The question is pretty clear – why did God choose little David instead of the older brothers?

As Samuel puts it ‘man looks on the outward appearance but God looks in the heart.’ God often does not use the ‘obviously qualified’ to do His work. Paul expands on this when we wrote that God doesn’t often use the wise or the strong or the mighty or the noble to do His work.

God is looking for servants who have the right heart. God isn't looking for the best and the brightest and the strongest – he is looking to the man with the right heart of service for Him.

The truth is that most of us are never going to look like superstars – but God doesn’t need superstars. All He needs are willing hearts.

Sunday, 3 April 2016

Fearing people

Then Saul said to Samuel, "I have sinned, for I have transgressed the commandment of the LORD and your words, because I feared the people and obeyed their voice. Now therefore, please pardon my sin, and return with me, that I may worship the LORD." – 1 Samuel 15.24-25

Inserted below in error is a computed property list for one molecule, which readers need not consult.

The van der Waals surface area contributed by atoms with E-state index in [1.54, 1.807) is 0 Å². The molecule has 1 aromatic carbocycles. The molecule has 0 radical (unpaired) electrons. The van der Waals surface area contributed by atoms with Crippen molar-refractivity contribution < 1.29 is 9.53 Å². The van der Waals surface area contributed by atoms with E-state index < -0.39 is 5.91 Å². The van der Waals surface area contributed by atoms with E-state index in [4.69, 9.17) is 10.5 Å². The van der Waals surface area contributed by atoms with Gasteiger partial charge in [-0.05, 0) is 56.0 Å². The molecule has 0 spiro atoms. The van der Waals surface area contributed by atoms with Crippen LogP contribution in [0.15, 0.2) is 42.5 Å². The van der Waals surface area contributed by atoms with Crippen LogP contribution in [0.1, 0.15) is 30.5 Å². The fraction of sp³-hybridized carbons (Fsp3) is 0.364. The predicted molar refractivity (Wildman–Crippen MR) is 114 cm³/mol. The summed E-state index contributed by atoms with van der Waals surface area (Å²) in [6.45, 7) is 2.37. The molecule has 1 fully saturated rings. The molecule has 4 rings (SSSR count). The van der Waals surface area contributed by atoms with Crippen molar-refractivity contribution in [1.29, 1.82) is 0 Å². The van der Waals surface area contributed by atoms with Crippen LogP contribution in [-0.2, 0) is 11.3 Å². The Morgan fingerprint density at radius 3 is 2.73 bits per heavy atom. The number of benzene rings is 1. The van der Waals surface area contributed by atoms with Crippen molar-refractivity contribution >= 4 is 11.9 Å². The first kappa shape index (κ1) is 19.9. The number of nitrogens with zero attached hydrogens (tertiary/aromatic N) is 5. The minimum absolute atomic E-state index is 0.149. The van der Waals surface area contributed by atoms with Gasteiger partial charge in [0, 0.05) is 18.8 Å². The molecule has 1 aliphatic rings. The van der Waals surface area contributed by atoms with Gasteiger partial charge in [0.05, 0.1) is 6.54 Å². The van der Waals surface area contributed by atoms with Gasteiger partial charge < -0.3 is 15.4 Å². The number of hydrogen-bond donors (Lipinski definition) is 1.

Saul’s lack of leadership ability only gets worse and worse. His disobedience and stubbornness and rebellion and self will are well know by now.

But here we see another problem as we was confessing his sin and trying to explain why he did what he did.

‘I feared the people and obeyed their words.’

Be more afraid of what people think than what God thinks is a serious problem. Letting men influence us more than God influences us is sin.

And still I suspect most of deal with that fear at times.

I think the problem is that we have to deal with man right here and now. We have to deal with their disappointed looks or angry faces or mean words or their rejection right now.